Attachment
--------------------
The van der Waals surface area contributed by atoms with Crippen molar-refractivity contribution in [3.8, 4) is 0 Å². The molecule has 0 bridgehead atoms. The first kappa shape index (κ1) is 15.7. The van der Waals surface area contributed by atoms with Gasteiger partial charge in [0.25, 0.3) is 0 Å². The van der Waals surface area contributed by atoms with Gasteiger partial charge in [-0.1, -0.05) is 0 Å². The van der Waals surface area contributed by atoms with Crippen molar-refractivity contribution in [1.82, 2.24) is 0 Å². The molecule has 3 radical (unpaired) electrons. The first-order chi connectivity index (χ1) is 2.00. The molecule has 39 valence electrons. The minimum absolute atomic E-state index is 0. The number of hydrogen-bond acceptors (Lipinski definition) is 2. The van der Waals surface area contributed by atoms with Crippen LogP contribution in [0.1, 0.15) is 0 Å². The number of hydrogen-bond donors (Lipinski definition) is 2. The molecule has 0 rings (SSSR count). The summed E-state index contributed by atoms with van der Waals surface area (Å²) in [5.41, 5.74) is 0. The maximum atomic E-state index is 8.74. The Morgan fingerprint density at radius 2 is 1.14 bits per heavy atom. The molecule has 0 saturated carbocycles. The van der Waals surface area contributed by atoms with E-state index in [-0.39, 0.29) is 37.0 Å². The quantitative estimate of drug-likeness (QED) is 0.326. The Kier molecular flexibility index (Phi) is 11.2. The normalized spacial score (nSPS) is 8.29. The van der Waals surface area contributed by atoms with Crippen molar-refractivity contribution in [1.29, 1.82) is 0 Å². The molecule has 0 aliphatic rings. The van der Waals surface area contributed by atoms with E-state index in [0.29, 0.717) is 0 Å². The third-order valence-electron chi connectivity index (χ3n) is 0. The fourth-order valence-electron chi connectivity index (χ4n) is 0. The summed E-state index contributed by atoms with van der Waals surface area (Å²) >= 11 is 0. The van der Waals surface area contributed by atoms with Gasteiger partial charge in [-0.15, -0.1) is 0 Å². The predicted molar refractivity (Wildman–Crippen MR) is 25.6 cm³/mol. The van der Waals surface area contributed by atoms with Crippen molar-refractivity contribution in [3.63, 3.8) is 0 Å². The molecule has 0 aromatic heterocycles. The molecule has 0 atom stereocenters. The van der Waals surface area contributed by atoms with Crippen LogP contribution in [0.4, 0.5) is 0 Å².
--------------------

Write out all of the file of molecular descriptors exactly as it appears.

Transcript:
The van der Waals surface area contributed by atoms with Crippen molar-refractivity contribution in [3.8, 4) is 0 Å². The molecule has 0 bridgehead atoms. The first kappa shape index (κ1) is 15.7. The van der Waals surface area contributed by atoms with Gasteiger partial charge in [0.25, 0.3) is 0 Å². The van der Waals surface area contributed by atoms with Gasteiger partial charge in [-0.1, -0.05) is 0 Å². The van der Waals surface area contributed by atoms with Crippen molar-refractivity contribution in [1.82, 2.24) is 0 Å². The molecule has 3 radical (unpaired) electrons. The first-order chi connectivity index (χ1) is 2.00. The molecule has 39 valence electrons. The minimum absolute atomic E-state index is 0. The number of hydrogen-bond acceptors (Lipinski definition) is 2. The van der Waals surface area contributed by atoms with Crippen LogP contribution in [0.1, 0.15) is 0 Å². The number of hydrogen-bond donors (Lipinski definition) is 2. The molecule has 0 rings (SSSR count). The summed E-state index contributed by atoms with van der Waals surface area (Å²) in [5.41, 5.74) is 0. The maximum atomic E-state index is 8.74. The Morgan fingerprint density at radius 2 is 1.14 bits per heavy atom. The molecule has 0 saturated carbocycles. The van der Waals surface area contributed by atoms with E-state index in [-0.39, 0.29) is 37.0 Å². The quantitative estimate of drug-likeness (QED) is 0.326. The Kier molecular flexibility index (Phi) is 11.2. The normalized spacial score (nSPS) is 8.29. The van der Waals surface area contributed by atoms with Crippen molar-refractivity contribution in [1.29, 1.82) is 0 Å². The molecule has 0 aliphatic rings. The van der Waals surface area contributed by atoms with E-state index in [0.29, 0.717) is 0 Å². The third-order valence-electron chi connectivity index (χ3n) is 0. The fourth-order valence-electron chi connectivity index (χ4n) is 0. The summed E-state index contributed by atoms with van der Waals surface area (Å²) >= 11 is 0. The van der Waals surface area contributed by atoms with Gasteiger partial charge in [-0.15, -0.1) is 0 Å². The predicted molar refractivity (Wildman–Crippen MR) is 25.6 cm³/mol. The van der Waals surface area contributed by atoms with Crippen molar-refractivity contribution in [3.63, 3.8) is 0 Å². The molecule has 0 aromatic heterocycles. The molecule has 0 atom stereocenters. The van der Waals surface area contributed by atoms with Crippen LogP contribution in [0.4, 0.5) is 0 Å².